Champagne-filled glasses

For Michel Drappier, owner of a historic vineyard in France, champagne is not just a drink. It’s a legacy.

Drappier: “I am today the seventh generation of the same family producing champagne.”

He says global warming is changing champagne production, in both good and bad ways. Warmer temperatures can help grapes thrive. But extreme weather, like heavy rain and hail, can threaten crops.

Drappier is confident that his business can adapt by managing pests and disease, and by storing reserves of wine that can be bottled and sold in years when the harvest suffers.

But he realizes that climate change is affecting the world far beyond his vineyard, so he’s taking action to address the root cause.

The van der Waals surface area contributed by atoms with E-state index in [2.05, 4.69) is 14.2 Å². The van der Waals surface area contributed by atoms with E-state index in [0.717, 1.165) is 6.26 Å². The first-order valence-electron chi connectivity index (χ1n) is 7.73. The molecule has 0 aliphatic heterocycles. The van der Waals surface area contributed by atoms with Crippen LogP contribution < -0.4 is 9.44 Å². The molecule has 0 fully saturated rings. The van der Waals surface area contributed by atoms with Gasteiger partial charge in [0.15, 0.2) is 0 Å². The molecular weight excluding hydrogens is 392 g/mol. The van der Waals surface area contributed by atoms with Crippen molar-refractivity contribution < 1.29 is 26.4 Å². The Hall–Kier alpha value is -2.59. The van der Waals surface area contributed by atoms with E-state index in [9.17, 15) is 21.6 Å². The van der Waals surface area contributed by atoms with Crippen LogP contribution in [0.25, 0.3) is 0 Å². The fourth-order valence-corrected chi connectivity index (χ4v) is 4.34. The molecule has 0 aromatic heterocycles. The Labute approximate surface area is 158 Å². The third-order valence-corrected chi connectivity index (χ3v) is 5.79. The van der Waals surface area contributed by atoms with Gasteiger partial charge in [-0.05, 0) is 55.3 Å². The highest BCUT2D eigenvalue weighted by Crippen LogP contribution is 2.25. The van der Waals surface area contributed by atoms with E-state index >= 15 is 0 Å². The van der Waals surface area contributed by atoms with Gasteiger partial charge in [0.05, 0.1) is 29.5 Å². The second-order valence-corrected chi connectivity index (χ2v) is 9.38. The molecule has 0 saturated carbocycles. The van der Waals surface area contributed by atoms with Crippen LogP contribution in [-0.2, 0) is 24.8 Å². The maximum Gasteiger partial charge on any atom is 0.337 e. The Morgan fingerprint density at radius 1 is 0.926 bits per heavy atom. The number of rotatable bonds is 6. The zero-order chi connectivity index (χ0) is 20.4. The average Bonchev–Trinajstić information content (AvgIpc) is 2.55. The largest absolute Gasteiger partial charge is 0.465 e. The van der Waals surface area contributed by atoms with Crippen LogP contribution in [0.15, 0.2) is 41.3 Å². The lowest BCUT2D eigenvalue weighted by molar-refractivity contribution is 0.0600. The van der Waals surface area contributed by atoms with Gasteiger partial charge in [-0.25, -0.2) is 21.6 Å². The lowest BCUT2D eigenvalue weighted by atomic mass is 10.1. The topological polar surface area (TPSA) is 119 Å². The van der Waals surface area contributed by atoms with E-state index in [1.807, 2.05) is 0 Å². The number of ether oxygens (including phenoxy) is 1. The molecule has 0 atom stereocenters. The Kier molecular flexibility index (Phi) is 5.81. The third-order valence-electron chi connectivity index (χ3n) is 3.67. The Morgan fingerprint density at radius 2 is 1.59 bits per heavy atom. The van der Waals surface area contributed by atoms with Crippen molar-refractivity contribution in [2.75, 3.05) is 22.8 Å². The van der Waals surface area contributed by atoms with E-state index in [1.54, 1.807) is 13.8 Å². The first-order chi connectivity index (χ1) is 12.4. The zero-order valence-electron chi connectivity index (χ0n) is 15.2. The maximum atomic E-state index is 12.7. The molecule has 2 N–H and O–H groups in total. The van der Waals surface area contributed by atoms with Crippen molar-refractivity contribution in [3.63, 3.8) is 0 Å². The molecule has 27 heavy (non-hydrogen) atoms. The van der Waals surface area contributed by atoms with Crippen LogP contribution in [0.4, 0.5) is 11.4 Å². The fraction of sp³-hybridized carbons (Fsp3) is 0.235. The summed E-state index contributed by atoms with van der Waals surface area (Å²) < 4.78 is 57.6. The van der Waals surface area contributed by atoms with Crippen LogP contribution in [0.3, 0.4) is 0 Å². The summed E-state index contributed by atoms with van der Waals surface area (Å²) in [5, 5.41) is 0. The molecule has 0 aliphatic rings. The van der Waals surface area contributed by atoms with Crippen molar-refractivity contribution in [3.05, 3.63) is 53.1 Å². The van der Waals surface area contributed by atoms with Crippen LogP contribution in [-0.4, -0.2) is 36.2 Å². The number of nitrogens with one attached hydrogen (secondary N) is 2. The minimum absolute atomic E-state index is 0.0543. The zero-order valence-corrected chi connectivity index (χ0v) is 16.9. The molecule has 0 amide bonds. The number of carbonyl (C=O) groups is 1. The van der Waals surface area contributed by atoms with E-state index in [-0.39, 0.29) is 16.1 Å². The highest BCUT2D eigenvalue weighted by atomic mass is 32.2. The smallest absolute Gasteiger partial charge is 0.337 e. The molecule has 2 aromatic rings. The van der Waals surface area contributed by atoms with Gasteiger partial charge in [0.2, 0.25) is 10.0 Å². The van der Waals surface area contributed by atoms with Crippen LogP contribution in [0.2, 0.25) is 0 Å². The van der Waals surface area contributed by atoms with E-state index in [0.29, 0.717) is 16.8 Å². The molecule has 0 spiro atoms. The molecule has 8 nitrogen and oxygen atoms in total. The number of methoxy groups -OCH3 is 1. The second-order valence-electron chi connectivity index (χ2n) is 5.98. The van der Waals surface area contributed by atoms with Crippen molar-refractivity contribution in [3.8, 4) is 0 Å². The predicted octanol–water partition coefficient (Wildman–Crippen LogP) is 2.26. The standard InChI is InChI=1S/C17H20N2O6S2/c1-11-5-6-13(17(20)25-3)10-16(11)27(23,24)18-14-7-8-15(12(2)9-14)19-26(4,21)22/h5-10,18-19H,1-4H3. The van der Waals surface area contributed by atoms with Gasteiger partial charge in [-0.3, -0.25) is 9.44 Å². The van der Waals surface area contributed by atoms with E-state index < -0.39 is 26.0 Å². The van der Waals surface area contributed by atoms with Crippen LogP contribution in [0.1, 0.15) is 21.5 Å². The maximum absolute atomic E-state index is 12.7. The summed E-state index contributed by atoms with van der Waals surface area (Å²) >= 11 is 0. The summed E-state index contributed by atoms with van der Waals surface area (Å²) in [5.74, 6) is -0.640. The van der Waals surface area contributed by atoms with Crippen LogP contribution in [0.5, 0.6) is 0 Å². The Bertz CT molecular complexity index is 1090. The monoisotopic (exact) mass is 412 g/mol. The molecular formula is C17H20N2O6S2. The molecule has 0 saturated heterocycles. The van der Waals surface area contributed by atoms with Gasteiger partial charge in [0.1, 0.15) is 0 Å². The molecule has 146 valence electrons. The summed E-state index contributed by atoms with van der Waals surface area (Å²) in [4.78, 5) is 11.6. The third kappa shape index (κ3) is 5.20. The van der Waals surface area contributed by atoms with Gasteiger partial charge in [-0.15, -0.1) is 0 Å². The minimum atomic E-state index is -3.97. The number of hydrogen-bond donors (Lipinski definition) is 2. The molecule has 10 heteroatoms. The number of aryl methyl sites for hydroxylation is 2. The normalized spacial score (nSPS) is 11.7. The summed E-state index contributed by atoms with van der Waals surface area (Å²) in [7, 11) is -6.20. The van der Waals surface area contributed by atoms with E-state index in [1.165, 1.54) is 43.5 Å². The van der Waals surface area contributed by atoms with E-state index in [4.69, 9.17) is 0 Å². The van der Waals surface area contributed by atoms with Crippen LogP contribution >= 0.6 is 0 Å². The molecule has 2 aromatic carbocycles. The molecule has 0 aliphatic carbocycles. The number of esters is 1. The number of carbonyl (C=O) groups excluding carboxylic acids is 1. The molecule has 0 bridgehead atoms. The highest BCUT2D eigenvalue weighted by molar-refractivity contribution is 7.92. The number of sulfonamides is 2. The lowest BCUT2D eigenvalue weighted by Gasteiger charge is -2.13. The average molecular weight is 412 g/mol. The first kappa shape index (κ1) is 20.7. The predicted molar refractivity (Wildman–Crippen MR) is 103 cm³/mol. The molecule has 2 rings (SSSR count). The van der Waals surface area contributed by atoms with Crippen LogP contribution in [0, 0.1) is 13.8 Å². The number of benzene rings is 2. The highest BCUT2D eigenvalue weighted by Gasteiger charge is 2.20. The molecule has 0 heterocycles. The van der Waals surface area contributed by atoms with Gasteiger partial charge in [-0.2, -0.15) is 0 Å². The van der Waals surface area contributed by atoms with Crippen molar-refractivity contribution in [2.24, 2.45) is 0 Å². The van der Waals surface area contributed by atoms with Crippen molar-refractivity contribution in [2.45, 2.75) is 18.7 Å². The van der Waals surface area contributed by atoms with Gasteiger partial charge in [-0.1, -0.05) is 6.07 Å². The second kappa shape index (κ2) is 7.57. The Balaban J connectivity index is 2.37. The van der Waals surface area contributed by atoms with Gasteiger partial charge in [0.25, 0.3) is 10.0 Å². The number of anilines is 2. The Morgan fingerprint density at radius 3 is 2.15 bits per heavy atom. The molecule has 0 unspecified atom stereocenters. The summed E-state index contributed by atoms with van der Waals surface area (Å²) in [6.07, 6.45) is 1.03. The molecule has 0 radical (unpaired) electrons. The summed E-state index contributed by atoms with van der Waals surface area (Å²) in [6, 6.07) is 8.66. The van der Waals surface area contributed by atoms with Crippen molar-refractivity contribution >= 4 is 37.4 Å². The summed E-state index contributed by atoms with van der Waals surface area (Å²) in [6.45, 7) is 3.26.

Vineyard owner: 'We're proud to be the first champagne house to be carbon neutral.' Click To Tweet

Drappier: “We’re proud to be the first champagne house to be carbon neutral.”

The business produces nearly half of its electricity from rooftop solar and has aggressively reduced fuel consumption. To offset its remaining carbon emissions, Drappier has invested in a wind turbine project in India.

Drappier: “It’s not for us. It’s for the whole population of our world and for the next generation.”

Cheers to that!

Reporting credit: Sarah Kennedy/ChavoBart Digital Media.
Image graphic: Created by David McCarthy.

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